(CBS)-- By 2030, the number of people with Alzheimer's disease worldwide is expected to double to 80 million. But, a new study finds daily physical activity might provide a person's best chances of staving off the degenerative brain disorder - even if they're over 80 years old.
The best part is older adults might not even need to break a sweat to get the protective effects. Activities such as cooking and cleaning led to a protective benefit.
"Our study shows that physical activity, which is an easily modifiable risk factor, is associated with cognitive decline and Alzheimer's disease," study author Dr. Aron S. Buchman, associate professor of neurological sciences at Rush University Medical Center in Chicago, said in a university written statement. "This has important public health consequences.
For Buchman's study, published April 18 in the journal Neurology, Rush researchers monitored 716 adults - average age of 82 - with a device called an actigraph for 10 days. An actigraph is worn on a person's non-dominant wrist and measures levels of daily activity, similar to a pedometer. Participants were also asked to self-report their physical and social activities.
Over a follow-up period that averaged 3.5 years, 71 of the adults developed Alzheimer's disease. The researchers determined participants in the bottom 10 percentile of daily physical activity where 2.3 times more likely to develop Alzheimer's, compared with older adults who were in the top 10 percentile of physical activity. What's more, participants in the bottom 10 percent of activity intensity were 2.8 times more likely to develop Alzheimer's as people who were most intense during physical activity.
Which activities were tied to better brain health?
The actigraph showed "activities like cooking, washing the dishes, playing cards and even moving a wheelchair with a person's arms were beneficial," Buchman said. "These are low-cost, easily accessible and side-effect free activities people can do at any age, including very old age, to possibly prevent Alzheimer's. These results provide support for efforts to encourage all types of physical activity even in very old adults who might not be able to participate in formal exercise, but can still benefit from a more active lifestyle."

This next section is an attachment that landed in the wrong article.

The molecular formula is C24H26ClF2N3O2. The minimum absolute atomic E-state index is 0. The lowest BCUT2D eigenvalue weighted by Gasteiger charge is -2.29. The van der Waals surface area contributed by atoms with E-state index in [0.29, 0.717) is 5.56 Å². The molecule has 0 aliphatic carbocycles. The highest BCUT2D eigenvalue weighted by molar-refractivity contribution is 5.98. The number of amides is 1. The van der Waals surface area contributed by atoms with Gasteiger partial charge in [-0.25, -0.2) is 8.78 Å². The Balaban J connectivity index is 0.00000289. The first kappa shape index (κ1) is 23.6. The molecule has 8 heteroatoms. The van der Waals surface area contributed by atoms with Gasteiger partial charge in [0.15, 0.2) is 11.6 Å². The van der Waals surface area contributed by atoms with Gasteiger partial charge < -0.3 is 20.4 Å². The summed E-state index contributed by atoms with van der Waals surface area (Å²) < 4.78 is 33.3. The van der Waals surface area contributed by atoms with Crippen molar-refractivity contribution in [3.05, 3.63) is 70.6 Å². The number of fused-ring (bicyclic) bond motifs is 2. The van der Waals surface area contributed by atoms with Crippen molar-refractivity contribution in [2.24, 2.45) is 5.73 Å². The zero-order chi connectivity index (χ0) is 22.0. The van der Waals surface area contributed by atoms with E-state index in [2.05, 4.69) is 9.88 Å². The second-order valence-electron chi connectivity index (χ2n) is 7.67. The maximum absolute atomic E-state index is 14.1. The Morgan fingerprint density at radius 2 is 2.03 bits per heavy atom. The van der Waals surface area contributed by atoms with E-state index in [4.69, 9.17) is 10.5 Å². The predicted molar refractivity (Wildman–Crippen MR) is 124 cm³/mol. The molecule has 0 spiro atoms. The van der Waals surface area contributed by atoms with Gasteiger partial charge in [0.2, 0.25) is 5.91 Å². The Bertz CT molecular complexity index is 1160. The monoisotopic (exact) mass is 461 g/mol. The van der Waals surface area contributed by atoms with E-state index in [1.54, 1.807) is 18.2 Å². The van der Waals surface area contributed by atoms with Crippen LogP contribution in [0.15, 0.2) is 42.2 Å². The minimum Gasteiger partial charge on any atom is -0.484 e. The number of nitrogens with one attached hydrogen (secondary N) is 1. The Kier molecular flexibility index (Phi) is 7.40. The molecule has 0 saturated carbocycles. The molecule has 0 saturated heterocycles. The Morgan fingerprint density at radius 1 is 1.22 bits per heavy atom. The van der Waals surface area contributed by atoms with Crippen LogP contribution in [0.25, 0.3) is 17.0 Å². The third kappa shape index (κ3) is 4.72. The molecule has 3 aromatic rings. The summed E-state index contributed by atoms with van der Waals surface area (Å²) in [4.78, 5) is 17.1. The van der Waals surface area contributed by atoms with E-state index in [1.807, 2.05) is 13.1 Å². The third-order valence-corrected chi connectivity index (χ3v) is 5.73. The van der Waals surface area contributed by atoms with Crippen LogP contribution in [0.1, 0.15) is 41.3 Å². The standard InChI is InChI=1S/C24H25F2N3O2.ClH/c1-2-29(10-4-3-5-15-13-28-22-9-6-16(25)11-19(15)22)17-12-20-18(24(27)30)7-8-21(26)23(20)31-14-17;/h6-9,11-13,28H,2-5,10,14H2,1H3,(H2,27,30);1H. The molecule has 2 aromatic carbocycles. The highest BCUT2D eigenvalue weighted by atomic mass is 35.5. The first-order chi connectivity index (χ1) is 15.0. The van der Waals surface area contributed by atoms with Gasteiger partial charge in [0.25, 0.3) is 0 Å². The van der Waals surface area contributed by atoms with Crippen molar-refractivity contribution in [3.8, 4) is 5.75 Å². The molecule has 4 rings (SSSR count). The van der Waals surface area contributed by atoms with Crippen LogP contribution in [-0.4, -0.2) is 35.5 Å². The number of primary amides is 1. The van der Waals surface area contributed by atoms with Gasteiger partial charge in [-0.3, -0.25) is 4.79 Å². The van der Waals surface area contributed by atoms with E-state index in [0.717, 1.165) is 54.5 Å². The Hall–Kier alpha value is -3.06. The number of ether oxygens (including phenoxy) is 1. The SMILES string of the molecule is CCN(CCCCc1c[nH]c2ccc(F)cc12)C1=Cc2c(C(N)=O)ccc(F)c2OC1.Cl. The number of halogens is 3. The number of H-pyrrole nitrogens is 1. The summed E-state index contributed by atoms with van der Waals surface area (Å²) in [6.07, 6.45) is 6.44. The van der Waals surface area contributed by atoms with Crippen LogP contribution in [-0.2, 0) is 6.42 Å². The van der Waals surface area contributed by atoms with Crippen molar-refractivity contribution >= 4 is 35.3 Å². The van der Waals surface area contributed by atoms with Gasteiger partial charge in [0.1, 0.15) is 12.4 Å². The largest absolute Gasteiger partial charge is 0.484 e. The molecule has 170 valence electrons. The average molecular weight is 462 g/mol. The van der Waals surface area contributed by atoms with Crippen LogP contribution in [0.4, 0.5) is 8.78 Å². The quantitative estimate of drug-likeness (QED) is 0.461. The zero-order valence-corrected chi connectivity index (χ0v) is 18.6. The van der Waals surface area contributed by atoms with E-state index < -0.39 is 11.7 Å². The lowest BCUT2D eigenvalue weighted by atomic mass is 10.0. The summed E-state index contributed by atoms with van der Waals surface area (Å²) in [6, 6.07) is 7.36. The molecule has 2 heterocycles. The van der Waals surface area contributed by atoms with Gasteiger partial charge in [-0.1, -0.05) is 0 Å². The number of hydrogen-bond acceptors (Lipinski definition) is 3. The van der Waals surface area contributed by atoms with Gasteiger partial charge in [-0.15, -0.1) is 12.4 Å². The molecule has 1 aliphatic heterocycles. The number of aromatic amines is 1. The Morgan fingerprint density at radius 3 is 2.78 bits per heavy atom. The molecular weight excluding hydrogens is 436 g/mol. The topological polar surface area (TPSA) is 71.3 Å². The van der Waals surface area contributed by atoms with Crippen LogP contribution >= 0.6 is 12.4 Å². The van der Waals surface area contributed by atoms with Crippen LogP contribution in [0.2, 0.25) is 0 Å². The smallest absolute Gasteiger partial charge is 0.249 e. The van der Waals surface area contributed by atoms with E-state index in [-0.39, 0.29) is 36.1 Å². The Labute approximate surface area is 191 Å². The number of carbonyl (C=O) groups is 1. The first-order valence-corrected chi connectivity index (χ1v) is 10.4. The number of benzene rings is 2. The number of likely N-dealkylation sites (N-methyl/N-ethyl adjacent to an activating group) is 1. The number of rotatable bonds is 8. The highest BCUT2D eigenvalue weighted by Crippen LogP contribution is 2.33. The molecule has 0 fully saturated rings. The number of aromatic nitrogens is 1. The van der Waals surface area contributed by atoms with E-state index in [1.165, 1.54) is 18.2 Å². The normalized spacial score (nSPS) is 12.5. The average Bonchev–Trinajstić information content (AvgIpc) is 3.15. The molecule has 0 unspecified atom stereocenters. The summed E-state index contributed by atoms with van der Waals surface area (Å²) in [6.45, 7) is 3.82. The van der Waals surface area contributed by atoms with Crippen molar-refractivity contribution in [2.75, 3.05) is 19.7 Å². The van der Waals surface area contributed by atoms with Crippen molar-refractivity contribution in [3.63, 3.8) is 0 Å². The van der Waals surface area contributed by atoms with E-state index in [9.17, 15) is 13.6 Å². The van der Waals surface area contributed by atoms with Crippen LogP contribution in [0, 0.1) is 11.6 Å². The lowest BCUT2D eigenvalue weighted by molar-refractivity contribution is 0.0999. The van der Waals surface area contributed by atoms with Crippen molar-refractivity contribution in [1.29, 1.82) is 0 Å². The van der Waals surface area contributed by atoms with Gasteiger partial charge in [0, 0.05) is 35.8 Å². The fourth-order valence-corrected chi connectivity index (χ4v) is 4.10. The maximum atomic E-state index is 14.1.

In an accompanying editorial, Dr. Michal Schnaider Beeri, an associate professor of psychiatry at Mount Sinai School of Medicine in New York City and Dr. Laura Middleton, assistant professor of neuroscience at the University of Waterloo in Toronto, Canada, wrote that the new study advances Alzheimer's research because previous studies relied on self-reports of physical activity, but this study backed up its results with an actigraph.
"These results may have substantial pragmatic implications for public health: motivating the elderly to be physically active, even if mobility is limited, may decrease their risk of developing (Alzheimer's)", they wrote. "In a world that is becoming progressively sedentary, and in the context of very limited success of the currently available medications to treat or delay AD, physical activity provides a promising, low-cost, easily accessible, and side effect-free means to prevent AD."
Earlier research suggests there are 7 "modifiable" risk factors for Alzheimer's that patients should avoid to protect themselves against dementia including smoking and eating healthy, HealthPop reported.